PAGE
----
punch

Nigeria has lost about $235bn worth of investments on the back of the failure to reform the oil and gas industry, even as the Federal Government struggles to pay up over $9bn cash call arrears to oil firms.

Image result for oil and gas

Oil workers under the aegis of the Petroleum and Natural Gas Senior Staff Association of Nigeria and National Union of Petroleum and Natural Gas Workers on Wednesday said the Petroleum Industry Bill should be passed to address the funding challenges in the industry.

The Chairman, PENGASSAN and NUPENG National PIB Committee, Mr. Chika Onuegbu, stated this at the 2nd Save Nigeria Oil and Gas Industry Roundtable Conference in Port Harcourt while making a presentation, a copy of which was made available to our correspondent.

He spoke on ‘The funding regimes in the Nigerian oil and gas industry: Challenges, failures and panacea’.

Onuegbu noted that the country had planned to increase crude oil production capacity to three million barrel per day in 2003 and four million bpd by 2010; raise crude oil reserves to 40 billion barrels by 2010, and eliminate gas flaring by 2008.

He said, “Suffice it to say that achieving and realising these objectives would inter alia require investments in the petroleum sector, which in turn would require the appropriate funding levels and mix to deliver the investments.

“It is therefore not surprising that Nigeria is yet to achieve any of the three key national aspirations for its oil and gas sector some seven years after the 2010 target year. To make matters worse, funding for the joint venture operations for some years now has been capped $5bn per annum, while arrears of cash calls have increased tremendously, rising to over $9bn as of September 2016.”

He said addressing the funding challenges was one of the key objectives of the Nigerian oil and gas sector reform, which was kick-started in April 2000 by the administration of President Olusegun Obasanjo but had continued to suffer setbacks.

Onuegbu said, “Consequently, Nigeria has lost some $235bn of investments due to its inability to legislate on the proposed reforms in its oil and gas industry: Over $15bn yearly investments withheld or diverted by investors to other countries because of the uncertainty as investors do not know which rules will guide their investments; and another $120bn potential earnings in six years, from 2010 to 2016 had the reforms proposal (PIB) been passed into law in 2009.”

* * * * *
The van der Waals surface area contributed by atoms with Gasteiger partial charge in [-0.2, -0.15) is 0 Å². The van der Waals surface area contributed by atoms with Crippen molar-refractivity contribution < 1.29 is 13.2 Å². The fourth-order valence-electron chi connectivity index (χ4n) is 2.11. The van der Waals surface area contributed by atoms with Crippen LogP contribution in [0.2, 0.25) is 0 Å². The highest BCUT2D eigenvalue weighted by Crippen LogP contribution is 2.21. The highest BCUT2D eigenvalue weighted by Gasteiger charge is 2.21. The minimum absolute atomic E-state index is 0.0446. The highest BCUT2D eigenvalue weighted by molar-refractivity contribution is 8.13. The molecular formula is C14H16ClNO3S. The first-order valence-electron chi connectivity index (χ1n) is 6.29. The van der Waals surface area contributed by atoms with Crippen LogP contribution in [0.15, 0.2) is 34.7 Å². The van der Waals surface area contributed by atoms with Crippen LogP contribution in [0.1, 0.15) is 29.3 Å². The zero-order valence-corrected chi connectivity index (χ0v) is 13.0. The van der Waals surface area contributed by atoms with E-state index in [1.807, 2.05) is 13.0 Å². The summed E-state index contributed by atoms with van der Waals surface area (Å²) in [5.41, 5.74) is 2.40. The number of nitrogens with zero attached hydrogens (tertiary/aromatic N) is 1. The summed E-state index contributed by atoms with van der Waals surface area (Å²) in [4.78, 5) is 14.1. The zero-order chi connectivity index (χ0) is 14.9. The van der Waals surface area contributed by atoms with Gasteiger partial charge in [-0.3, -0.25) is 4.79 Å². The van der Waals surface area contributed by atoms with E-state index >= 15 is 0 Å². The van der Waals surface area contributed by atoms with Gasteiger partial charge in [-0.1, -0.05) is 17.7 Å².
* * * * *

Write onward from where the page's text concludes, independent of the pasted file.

He described the PIB as the long-term solution to the JV funding challenges in the industry, adding, “The use of ad hoc measures such as the recent cash call exit agreement to address fundamental challenges in the industry as funding will not stand the test of time; it is not sustainable and not international best practice.”

punch

Nigeria has lost about $235bn worth of investments on the back of the failure to reform the oil and gas industry, even as the Federal Government struggles to pay up over $9bn cash call arrears to oil firms.

Image result for oil and gas

Oil workers under the aegis of the Petroleum and Natural Gas Senior Staff Association of Nigeria and National Union of Petroleum and Natural Gas Workers on Wednesday said the Petroleum Industry Bill should be passed to address the funding challenges in the industry.

The Chairman, PENGASSAN and NUPENG National PIB Committee, Mr. Chika Onuegbu, stated this at the 2nd Save Nigeria Oil and Gas Industry Roundtable Conference in Port Harcourt while making a presentation, a copy of which was made available to our correspondent.

He spoke on ‘The funding regimes in the Nigerian oil and gas industry: Challenges, failures and panacea’.

Onuegbu noted that the country had planned to increase crude oil production capacity to three million barrel per day in 2003 and four million bpd by 2010; raise crude oil reserves to 40 billion barrels by 2010, and eliminate gas flaring by 2008.

He said, “Suffice it to say that achieving and realising these objectives would inter alia require investments in the petroleum sector, which in turn would require the appropriate funding levels and mix to deliver the investments.

“It is therefore not surprising that Nigeria is yet to achieve any of the three key national aspirations for its oil and gas sector some seven years after the 2010 target year. To make matters worse, funding for the joint venture operations for some years now has been capped $5bn per annum, while arrears of cash calls have increased tremendously, rising to over $9bn as of September 2016.”

He said addressing the funding challenges was one of the key objectives of the Nigerian oil and gas sector reform, which was kick-started in April 2000 by the administration of President Olusegun Obasanjo but had continued to suffer setbacks.

Onuegbu said, “Consequently, Nigeria has lost some $235bn of investments due to its inability to legislate on the proposed reforms in its oil and gas industry: Over $15bn yearly investments withheld or diverted by investors to other countries because of the uncertainty as investors do not know which rules will guide their investments; and another $120bn potential earnings in six years, from 2010 to 2016 had the reforms proposal (PIB) been passed into law in 2009.”

He described the PIB as the long-term solution to the JV funding challenges in the industry, adding, “The use of ad hoc measures such as the recent cash call exit agreement to address fundamental challenges in the industry as funding will not stand the test of time; it is not sustainable and not international best practice.”

punch